Oklahoma City Oklahoma Temple
In March 1999, Church members in Oklahoma learned that a Temple would be built in their area. Needless to say, the members were ecstatic that they would not have to travel the nearly 200 miles to the Dallas Texas Mormon Temple.
Years earlier, the Mormon Church had purchased land on which to build a meetinghouse. With the purchase of this land, the sellers donated an additional parcel of land. The meetinghouse was built and the members enjoyed using the additional land for social events and sports. When the members were asked in 1999 if they could give up their baseball field for a temple, tears flowed, and the excitement among the members was irrepressible.
The groundbreaking for the Oklahoma Mormon Temple took place on July 3, 1999, in Yukon, Oklahoma. During the groundbreaking ceremony local Church leader David Lawton spoke of the tornado that had devastated the area just two months earlier: “I feel, in looking back, that there was a great purpose of the Lord in the tornado: (1) It strengthened us – helped us all remember how temporary the things of this world are. [They are] not to be relied on, and (2) It… temper[ed] opposition to our Temple.”
Before the tornado there was a great deal of uncertainty and misunderstanding about the Mormons and their Church. But, after the devastating tornado, there were over 100,000 Mormons from Oklahoma and neighboring states who gave aid to those families, businesses, schools and churches in need. Those in the Mormon Church who gave help in the community caused others to view the Mormons in a different light.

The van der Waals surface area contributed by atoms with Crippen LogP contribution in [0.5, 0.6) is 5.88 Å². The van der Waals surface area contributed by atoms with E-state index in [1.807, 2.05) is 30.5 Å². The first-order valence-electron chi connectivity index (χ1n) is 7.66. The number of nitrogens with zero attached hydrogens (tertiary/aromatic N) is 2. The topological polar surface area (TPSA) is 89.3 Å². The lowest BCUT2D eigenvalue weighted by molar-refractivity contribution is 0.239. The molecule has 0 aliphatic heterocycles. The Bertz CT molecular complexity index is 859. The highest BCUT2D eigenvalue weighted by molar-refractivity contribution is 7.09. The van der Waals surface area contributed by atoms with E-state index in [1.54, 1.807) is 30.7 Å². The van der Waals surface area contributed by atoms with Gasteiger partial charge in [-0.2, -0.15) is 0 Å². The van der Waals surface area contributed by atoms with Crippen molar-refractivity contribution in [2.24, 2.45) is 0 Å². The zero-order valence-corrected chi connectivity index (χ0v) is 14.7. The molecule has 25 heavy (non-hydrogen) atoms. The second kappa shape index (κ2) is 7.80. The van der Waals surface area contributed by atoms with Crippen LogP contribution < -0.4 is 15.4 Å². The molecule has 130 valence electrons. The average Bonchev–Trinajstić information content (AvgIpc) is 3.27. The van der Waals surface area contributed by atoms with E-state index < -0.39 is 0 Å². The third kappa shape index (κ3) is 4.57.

Although it was devastating, many local members of the Mormon Church agreed that the tornado helped prepare the way for the Oklahoma Temple to be built in that community. Church leaders were able to move forward with the building of the Temple without any substantial difficulty or resistance.
The Oklahoma Temple open house began on July 15, 2000, with over forty thousand visitors touring the Temple in the seven-day period. Organizers experimented with having half of the tours self-guided and the other half with a guide. They found out quickly that the guided tours were more successful and soon arranged for all tours to be assisted by a guide. In the end, fifteen hundred copies of the Book of Mormon were placed and they received thirty-eight missionary referrals. The guided tours were so successful that they were used for future open houses in the Mormon Temples. President James E. Faust, first counselor in the First Presidency, dedicated the Oklahoma City Oklahoma Temple on July 30, 2000. In the dedicatory prayer, President Faust said, “We pray for Thy cause and kingdom, that it may grow stronger in this community. May all who have favored Thy cause be blessed for that which they have done. May many continue to seek for knowledge concerning Thy work until they have embraced Thy restored gospel…May none of evil intent enter the portals of Thy house. May the defiling hand of the vandal and the destroyed be kept from the exterior. May all who pass this way recognize Thy temple as a sacred and beautiful structure built unto Thy Holy Name.”
12030 N MUSTANG RD
YUKON OK 73099-9801
12005 Wickford Place
Yukon, Oklahoma 73099-8182